We behave in a particular way and then we say “I am like this….”, when in fact we’ve just created habits, which may be good ones or bad ones, but not impossible to change, if wished. Confession: “I am an evening person”, is nothing but a habit I’ve created for myself, believing my own gospel that I am at my most creative and productive at that time.

Some weeks ago I listened to a talk on ‘The Perfect Day Plan’ by Jost Sauer. The day plan is based on centuries of wisdom contained within Chinese medicine, which looks upon our universe as made of energy. During the 20th century science, quantum energy, has started to explain how this works.

For the hard core skeptics and closed minds, just because we cannot explain some things through our science does not mean it does not exist, right. We understand that, otherwise we’d know it all and scientific research would be unnecessary. In fact it is fascinating to read some of the comments people make when they watch and listen to key scientists on this topic. I think my ‘favorite’ out the bunch is this “I don’t know much about quantum theory, but I do know a load of shit when I smell it”.

I like to err on the side of learning and curiosity, putting puzzles together, which bring something to my existence. Creating wholes, which explain and connect and which seem to shine light to dark unexplained areas of how it all comes together.

The Perfect Day Plan draws from an understanding of our energy and of the cycles, which make up our time on earth and the way our universe revolves. It proposes that there is the ‘right’ time to do certain things in a day. The idea is not that one slavishly follows this every day as things happen which take us off course. However after following the rhythm proposed, when one veers of it, a bit of a ‘hangover’ ensues.

Some simple things to do, all of which make perfect practical sense and yet we don’t do it:

1. 7-9am: Be good to your body, exercise and good breakfast, preferably porridge and some protein. If you do your exercise here it will translate to your body all through the day, if you do it at night you will halt the benefit at sleep time…

2. 9am-1pm: Best time for heavy duty thinking and acting as well as creating

3. 1-3pm: Lunch, no sandwiches please, and lighter work

4. 3-5pm: Go with the flow

5. 5-7pm: Transition time, best time for sex :-), I know some men will object as it is their sleeping pill….but there are good reasons to do in this time slot

6. 7-9pm: Dinner and play time, @home and safe, being yourself, relaxed

7. 9-11pm: Falling asleep, no TV, computer or even reading in bed (the other ‘rules’ are fine but no reading… whoa hang-on a sec)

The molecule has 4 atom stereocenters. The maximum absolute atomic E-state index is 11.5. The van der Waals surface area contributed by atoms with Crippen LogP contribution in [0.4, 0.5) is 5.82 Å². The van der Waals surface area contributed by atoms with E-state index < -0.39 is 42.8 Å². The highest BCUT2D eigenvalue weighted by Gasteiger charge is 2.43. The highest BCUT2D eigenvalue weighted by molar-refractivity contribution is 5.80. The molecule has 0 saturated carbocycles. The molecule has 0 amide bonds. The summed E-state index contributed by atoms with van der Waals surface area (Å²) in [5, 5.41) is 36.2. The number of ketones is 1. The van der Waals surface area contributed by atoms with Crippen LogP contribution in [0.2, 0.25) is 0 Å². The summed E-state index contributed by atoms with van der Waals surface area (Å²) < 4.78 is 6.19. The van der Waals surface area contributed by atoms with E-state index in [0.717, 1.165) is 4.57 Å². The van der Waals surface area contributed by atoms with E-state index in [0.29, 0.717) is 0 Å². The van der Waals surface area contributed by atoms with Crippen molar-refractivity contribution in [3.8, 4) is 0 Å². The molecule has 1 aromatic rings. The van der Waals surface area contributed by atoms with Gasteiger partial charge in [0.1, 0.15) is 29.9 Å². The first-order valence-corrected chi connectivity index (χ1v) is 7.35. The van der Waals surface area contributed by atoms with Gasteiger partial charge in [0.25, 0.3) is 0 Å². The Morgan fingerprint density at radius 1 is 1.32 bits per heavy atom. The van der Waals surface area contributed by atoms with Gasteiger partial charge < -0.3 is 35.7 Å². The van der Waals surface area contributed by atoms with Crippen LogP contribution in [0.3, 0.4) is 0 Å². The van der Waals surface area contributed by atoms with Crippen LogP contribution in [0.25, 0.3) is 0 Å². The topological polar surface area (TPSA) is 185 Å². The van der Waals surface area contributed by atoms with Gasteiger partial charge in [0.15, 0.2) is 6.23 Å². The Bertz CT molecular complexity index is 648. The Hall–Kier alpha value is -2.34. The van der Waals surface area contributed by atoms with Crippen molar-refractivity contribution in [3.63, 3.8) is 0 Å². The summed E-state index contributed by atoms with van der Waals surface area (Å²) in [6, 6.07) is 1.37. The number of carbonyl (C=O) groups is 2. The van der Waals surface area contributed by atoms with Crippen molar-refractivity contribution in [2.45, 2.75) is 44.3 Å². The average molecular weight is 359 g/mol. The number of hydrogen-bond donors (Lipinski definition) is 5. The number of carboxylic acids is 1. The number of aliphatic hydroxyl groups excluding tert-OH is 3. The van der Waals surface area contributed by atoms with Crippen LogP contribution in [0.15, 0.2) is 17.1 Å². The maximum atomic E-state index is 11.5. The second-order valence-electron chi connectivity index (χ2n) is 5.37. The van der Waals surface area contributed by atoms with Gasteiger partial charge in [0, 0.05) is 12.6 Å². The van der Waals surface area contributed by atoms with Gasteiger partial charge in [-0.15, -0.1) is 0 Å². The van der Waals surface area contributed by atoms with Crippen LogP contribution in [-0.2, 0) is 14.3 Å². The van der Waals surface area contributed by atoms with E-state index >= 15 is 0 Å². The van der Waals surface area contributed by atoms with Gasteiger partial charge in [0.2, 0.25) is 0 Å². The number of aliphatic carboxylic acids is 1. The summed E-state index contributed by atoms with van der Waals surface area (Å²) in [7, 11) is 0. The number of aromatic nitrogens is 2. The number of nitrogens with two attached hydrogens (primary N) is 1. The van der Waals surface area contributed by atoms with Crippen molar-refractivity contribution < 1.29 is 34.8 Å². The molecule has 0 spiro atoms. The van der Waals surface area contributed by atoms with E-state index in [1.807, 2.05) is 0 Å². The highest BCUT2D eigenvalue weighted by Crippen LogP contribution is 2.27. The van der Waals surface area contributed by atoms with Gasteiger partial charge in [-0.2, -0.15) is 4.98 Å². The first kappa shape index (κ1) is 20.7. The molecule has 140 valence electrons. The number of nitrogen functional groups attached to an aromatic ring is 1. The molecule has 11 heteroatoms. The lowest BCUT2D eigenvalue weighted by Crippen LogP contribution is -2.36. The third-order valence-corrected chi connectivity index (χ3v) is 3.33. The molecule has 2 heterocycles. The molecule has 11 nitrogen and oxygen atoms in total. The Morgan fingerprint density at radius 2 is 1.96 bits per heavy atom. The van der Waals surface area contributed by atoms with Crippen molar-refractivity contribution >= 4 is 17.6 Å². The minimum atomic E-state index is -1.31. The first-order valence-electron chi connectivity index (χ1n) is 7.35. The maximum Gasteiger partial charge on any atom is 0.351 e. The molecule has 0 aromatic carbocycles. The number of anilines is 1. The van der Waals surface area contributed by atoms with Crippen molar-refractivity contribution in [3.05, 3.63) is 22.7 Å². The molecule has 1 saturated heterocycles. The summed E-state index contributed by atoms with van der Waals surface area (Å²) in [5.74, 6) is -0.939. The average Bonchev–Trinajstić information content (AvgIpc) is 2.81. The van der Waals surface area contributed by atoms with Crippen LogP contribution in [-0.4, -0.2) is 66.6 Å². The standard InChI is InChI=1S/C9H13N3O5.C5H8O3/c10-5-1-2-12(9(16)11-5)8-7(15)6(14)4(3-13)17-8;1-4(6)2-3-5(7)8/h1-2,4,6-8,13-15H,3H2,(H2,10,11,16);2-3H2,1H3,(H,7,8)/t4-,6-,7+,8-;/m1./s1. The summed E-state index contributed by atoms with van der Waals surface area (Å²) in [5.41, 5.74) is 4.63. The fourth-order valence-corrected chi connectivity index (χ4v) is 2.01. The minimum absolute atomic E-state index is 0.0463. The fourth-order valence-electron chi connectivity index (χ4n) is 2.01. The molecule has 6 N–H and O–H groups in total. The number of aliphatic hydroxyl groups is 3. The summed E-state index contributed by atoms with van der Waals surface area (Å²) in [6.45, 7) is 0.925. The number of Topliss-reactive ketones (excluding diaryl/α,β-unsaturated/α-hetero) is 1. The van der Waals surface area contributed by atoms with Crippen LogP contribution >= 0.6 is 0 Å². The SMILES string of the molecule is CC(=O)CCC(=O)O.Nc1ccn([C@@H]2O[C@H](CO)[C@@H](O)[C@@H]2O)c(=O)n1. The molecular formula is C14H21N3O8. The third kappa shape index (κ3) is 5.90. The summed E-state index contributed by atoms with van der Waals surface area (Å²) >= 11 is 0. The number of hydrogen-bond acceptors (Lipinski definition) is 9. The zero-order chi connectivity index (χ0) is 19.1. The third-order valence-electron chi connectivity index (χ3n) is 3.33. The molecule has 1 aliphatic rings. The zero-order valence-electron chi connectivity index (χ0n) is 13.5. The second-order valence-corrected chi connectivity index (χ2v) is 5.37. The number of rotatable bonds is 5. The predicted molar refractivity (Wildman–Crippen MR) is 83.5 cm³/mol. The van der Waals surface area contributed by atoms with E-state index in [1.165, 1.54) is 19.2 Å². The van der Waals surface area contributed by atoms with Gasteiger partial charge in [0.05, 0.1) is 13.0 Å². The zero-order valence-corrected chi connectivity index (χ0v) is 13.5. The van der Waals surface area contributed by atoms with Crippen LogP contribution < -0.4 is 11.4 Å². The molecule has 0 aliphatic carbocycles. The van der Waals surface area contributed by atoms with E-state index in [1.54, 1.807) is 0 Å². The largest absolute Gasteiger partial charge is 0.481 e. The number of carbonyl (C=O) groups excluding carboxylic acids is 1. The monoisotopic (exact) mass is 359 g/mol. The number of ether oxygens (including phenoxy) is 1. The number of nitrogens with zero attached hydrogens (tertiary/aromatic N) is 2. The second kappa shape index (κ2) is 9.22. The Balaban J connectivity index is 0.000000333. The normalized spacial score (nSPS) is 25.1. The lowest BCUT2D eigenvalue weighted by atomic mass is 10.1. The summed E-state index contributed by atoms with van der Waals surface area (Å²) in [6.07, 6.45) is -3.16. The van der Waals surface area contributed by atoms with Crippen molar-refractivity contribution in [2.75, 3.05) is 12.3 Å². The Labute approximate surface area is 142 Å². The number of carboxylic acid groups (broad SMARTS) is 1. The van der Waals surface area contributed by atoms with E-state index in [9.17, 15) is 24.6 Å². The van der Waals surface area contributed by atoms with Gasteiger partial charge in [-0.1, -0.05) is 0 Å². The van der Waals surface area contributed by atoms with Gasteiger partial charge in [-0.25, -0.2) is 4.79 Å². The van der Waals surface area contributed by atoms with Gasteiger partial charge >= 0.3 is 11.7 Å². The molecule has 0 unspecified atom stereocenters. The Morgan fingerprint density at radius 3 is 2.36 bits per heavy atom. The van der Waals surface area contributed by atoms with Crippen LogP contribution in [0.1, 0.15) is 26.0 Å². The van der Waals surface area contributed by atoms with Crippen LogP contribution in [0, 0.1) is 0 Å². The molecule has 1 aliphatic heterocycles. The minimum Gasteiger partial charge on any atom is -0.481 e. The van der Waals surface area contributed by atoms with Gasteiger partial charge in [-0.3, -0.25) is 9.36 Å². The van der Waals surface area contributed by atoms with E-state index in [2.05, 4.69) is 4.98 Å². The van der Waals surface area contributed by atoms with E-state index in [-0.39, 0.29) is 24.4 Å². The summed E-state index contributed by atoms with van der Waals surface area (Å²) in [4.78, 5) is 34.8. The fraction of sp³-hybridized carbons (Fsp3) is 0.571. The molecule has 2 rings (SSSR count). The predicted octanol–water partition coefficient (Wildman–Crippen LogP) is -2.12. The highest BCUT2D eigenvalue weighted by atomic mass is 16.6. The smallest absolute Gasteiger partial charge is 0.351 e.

8. 11pm-5am: Sleep

9. 5-7am: Wake up and meditate or otherwise welcome the new day

One funny thing Jost spoke about during his talk was – if we must go to the gym during transition time 5-7pm or even later, the best thing we can do is take a bottle of wine, glass and walk around the gym chatting about the day, venting the bad and celebrating the good. So the pub hour makes perfect sense.

The other thing proposed is that if he could ban some foods out of a diet he’d get rid of wheat and sugar, sugary cereals in particular. It is in fact really hard to avoid sugar as so many things have sugar as a preservative. Our modern processed world is making us sick! Lunch should be the major meal. Contrary to some suggestions three good meals a day is the best way to eat, not eating ‘a little’ all day long. Our system needs to know what it is supposed to be doing and be given time to do that well.

Over the last few weeks I have put Jost’s Perfect Day Plan for the most part to practice to see and feel the difference it might make in my energy and ability to stick to my plans for a day.

I have noticed the following:

1. I have less trouble getting up earlier, not quite 5am but within the wake up window

2. As I am an entrepreneur and set my own schedules for the most part, it is good to have a schedule

3. I don’t usually have much trouble sleeping. Now it would seem that I wake up with dreams a lot more, what ever that means

4. I don’t need cups of tea or coffee to keep going

5. Exercise in the morning used to be a ‘no-way Jose’ for me, no longer the case

6. I spend less pointless time at my computer

7. I read more 🙂

I believe one of the psychological reasons why I stayed up late, and still do at times, is that I try to extend my life by stretching the day. Well it just does not work, does it? I did not gain time. That’s the one big leveler, we all got the same 24 hours in a day.

One final point however. Apparently if one follows this rhythm one needs less sleep, which is a great thing for me, this is the big reward, I do gain time. So far the jury is still out on that one, but I have seen a difference when I’ve followed this daily rhythm as close as possible for a few days in a row. A few weeks does not a habit make, so let’s see where I will be in about six weeks time.

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